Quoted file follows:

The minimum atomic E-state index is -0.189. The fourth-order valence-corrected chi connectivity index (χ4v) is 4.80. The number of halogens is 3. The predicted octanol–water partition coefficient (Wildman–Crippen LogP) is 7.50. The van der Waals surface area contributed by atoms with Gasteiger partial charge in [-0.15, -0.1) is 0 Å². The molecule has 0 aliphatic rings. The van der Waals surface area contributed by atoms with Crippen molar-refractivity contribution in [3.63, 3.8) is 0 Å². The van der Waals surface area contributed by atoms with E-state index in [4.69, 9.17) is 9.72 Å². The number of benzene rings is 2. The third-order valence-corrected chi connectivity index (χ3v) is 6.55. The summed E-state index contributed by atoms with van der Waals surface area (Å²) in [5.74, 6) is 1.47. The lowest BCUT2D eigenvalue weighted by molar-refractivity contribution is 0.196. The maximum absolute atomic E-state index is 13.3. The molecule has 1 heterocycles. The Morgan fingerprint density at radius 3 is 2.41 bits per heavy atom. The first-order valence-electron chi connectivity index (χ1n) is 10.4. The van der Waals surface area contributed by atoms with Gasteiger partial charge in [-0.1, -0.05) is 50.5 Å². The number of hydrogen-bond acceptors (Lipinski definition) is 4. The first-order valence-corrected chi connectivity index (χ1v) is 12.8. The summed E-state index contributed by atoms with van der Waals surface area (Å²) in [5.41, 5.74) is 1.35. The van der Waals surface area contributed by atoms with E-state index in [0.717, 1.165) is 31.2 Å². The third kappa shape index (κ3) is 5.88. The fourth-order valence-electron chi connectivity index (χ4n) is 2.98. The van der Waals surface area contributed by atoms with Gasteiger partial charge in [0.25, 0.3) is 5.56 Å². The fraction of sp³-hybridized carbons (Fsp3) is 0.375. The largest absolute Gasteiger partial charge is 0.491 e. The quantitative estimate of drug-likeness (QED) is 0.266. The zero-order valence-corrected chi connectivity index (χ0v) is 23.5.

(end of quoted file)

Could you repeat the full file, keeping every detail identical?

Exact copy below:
The minimum atomic E-state index is -0.189. The fourth-order valence-corrected chi connectivity index (χ4v) is 4.80. The number of halogens is 3. The predicted octanol–water partition coefficient (Wildman–Crippen LogP) is 7.50. The van der Waals surface area contributed by atoms with Gasteiger partial charge in [-0.15, -0.1) is 0 Å². The molecule has 0 aliphatic rings. The van der Waals surface area contributed by atoms with Crippen molar-refractivity contribution in [3.63, 3.8) is 0 Å². The van der Waals surface area contributed by atoms with E-state index in [4.69, 9.17) is 9.72 Å². The number of benzene rings is 2. The third-order valence-corrected chi connectivity index (χ3v) is 6.55. The summed E-state index contributed by atoms with van der Waals surface area (Å²) in [5.74, 6) is 1.47. The lowest BCUT2D eigenvalue weighted by molar-refractivity contribution is 0.196. The maximum absolute atomic E-state index is 13.3. The molecule has 1 heterocycles. The Morgan fingerprint density at radius 3 is 2.41 bits per heavy atom. The first-order valence-electron chi connectivity index (χ1n) is 10.4. The van der Waals surface area contributed by atoms with Gasteiger partial charge in [-0.1, -0.05) is 50.5 Å². The number of hydrogen-bond acceptors (Lipinski definition) is 4. The first-order valence-corrected chi connectivity index (χ1v) is 12.8. The summed E-state index contributed by atoms with van der Waals surface area (Å²) in [5.41, 5.74) is 1.35. The van der Waals surface area contributed by atoms with E-state index in [0.717, 1.165) is 31.2 Å². The third kappa shape index (κ3) is 5.88. The fourth-order valence-electron chi connectivity index (χ4n) is 2.98. The van der Waals surface area contributed by atoms with Gasteiger partial charge in [0.25, 0.3) is 5.56 Å². The fraction of sp³-hybridized carbons (Fsp3) is 0.375. The largest absolute Gasteiger partial charge is 0.491 e. The quantitative estimate of drug-likeness (QED) is 0.266. The zero-order valence-corrected chi connectivity index (χ0v) is 23.5.